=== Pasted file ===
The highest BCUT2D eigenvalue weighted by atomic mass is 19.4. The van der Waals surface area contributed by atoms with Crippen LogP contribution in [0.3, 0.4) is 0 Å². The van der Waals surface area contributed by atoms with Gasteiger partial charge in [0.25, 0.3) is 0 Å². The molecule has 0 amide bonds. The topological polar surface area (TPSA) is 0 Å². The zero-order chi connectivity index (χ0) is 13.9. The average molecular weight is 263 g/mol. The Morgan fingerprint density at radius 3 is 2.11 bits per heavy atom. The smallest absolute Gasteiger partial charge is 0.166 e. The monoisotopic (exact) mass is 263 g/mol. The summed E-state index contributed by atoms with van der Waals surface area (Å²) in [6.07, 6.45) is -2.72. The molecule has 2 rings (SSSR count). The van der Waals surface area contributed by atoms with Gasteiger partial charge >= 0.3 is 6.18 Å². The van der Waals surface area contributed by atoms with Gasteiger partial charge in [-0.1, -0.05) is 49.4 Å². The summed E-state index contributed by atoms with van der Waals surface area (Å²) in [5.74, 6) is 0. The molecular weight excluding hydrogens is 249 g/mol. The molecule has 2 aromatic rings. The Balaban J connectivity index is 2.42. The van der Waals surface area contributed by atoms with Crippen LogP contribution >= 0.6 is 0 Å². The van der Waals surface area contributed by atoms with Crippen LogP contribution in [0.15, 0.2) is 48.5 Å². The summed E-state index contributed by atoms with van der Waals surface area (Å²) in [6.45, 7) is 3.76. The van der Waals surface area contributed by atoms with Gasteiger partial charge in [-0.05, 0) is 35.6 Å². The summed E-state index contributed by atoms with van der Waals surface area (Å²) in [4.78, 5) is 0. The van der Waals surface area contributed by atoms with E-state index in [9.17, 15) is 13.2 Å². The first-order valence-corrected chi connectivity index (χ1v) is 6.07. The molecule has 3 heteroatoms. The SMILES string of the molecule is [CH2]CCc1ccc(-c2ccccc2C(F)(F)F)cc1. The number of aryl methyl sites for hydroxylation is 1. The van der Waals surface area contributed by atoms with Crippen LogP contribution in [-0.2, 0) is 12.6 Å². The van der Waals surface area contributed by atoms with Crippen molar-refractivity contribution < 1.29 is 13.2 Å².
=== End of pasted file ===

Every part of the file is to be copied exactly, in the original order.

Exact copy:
The highest BCUT2D eigenvalue weighted by atomic mass is 19.4. The van der Waals surface area contributed by atoms with Crippen LogP contribution in [0.3, 0.4) is 0 Å². The van der Waals surface area contributed by atoms with Gasteiger partial charge in [0.25, 0.3) is 0 Å². The molecule has 0 amide bonds. The topological polar surface area (TPSA) is 0 Å². The zero-order chi connectivity index (χ0) is 13.9. The average molecular weight is 263 g/mol. The Morgan fingerprint density at radius 3 is 2.11 bits per heavy atom. The smallest absolute Gasteiger partial charge is 0.166 e. The monoisotopic (exact) mass is 263 g/mol. The summed E-state index contributed by atoms with van der Waals surface area (Å²) in [6.07, 6.45) is -2.72. The molecule has 2 rings (SSSR count). The van der Waals surface area contributed by atoms with Gasteiger partial charge >= 0.3 is 6.18 Å². The van der Waals surface area contributed by atoms with Gasteiger partial charge in [-0.1, -0.05) is 49.4 Å². The summed E-state index contributed by atoms with van der Waals surface area (Å²) in [5.74, 6) is 0. The molecular weight excluding hydrogens is 249 g/mol. The molecule has 2 aromatic rings. The Balaban J connectivity index is 2.42. The van der Waals surface area contributed by atoms with Crippen LogP contribution >= 0.6 is 0 Å². The van der Waals surface area contributed by atoms with Crippen LogP contribution in [0.15, 0.2) is 48.5 Å². The summed E-state index contributed by atoms with van der Waals surface area (Å²) in [6.45, 7) is 3.76. The van der Waals surface area contributed by atoms with Gasteiger partial charge in [-0.05, 0) is 35.6 Å². The summed E-state index contributed by atoms with van der Waals surface area (Å²) in [4.78, 5) is 0. The van der Waals surface area contributed by atoms with E-state index in [9.17, 15) is 13.2 Å². The first-order valence-corrected chi connectivity index (χ1v) is 6.07. The molecule has 3 heteroatoms. The SMILES string of the molecule is [CH2]CCc1ccc(-c2ccccc2C(F)(F)F)cc1. The number of aryl methyl sites for hydroxylation is 1. The van der Waals surface area contributed by atoms with Crippen LogP contribution in [-0.2, 0) is 12.6 Å². The van der Waals surface area contributed by atoms with Crippen molar-refractivity contribution < 1.29 is 13.2 Å².